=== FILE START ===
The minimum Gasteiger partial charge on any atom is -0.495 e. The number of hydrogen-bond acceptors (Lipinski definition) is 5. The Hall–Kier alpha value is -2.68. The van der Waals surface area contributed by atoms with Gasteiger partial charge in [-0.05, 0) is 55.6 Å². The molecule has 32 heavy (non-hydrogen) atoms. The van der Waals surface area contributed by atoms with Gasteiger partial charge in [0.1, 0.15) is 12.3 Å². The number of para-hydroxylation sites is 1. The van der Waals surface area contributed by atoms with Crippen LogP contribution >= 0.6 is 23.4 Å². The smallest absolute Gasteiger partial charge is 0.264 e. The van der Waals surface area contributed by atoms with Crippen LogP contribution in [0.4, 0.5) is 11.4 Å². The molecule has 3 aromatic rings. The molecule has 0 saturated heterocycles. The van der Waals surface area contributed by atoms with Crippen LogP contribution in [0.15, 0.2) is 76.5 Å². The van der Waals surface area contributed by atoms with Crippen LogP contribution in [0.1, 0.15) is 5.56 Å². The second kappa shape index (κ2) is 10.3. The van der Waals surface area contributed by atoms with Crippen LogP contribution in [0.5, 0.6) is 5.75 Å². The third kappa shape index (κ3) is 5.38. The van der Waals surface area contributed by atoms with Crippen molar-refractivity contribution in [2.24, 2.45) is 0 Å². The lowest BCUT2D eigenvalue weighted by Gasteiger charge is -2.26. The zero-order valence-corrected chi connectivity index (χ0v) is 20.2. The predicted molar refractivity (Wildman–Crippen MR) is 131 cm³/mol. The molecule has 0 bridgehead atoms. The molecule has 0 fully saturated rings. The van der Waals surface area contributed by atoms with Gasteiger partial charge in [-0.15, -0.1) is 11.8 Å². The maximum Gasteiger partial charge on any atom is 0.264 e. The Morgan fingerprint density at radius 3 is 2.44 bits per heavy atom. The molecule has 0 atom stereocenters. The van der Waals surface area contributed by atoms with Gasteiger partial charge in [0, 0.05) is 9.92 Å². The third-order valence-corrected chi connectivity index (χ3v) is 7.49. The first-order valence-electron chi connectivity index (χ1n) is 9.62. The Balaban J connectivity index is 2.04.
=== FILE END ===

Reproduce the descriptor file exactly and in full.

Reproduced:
The minimum Gasteiger partial charge on any atom is -0.495 e. The number of hydrogen-bond acceptors (Lipinski definition) is 5. The Hall–Kier alpha value is -2.68. The van der Waals surface area contributed by atoms with Gasteiger partial charge in [-0.05, 0) is 55.6 Å². The molecule has 32 heavy (non-hydrogen) atoms. The van der Waals surface area contributed by atoms with Gasteiger partial charge in [0.1, 0.15) is 12.3 Å². The number of para-hydroxylation sites is 1. The van der Waals surface area contributed by atoms with Crippen LogP contribution >= 0.6 is 23.4 Å². The smallest absolute Gasteiger partial charge is 0.264 e. The van der Waals surface area contributed by atoms with Crippen LogP contribution in [0.4, 0.5) is 11.4 Å². The molecule has 3 aromatic rings. The molecule has 0 saturated heterocycles. The van der Waals surface area contributed by atoms with Crippen LogP contribution in [0.15, 0.2) is 76.5 Å². The van der Waals surface area contributed by atoms with Crippen LogP contribution in [0.1, 0.15) is 5.56 Å². The second kappa shape index (κ2) is 10.3. The van der Waals surface area contributed by atoms with Crippen LogP contribution in [0.5, 0.6) is 5.75 Å². The third kappa shape index (κ3) is 5.38. The van der Waals surface area contributed by atoms with Crippen molar-refractivity contribution in [2.24, 2.45) is 0 Å². The lowest BCUT2D eigenvalue weighted by Gasteiger charge is -2.26. The zero-order valence-corrected chi connectivity index (χ0v) is 20.2. The predicted molar refractivity (Wildman–Crippen MR) is 131 cm³/mol. The molecule has 0 bridgehead atoms. The molecule has 0 fully saturated rings. The van der Waals surface area contributed by atoms with Gasteiger partial charge in [-0.15, -0.1) is 11.8 Å². The maximum Gasteiger partial charge on any atom is 0.264 e. The Morgan fingerprint density at radius 3 is 2.44 bits per heavy atom. The molecule has 0 atom stereocenters. The van der Waals surface area contributed by atoms with Gasteiger partial charge in [0, 0.05) is 9.92 Å². The third-order valence-corrected chi connectivity index (χ3v) is 7.49. The first-order valence-electron chi connectivity index (χ1n) is 9.62. The Balaban J connectivity index is 2.04.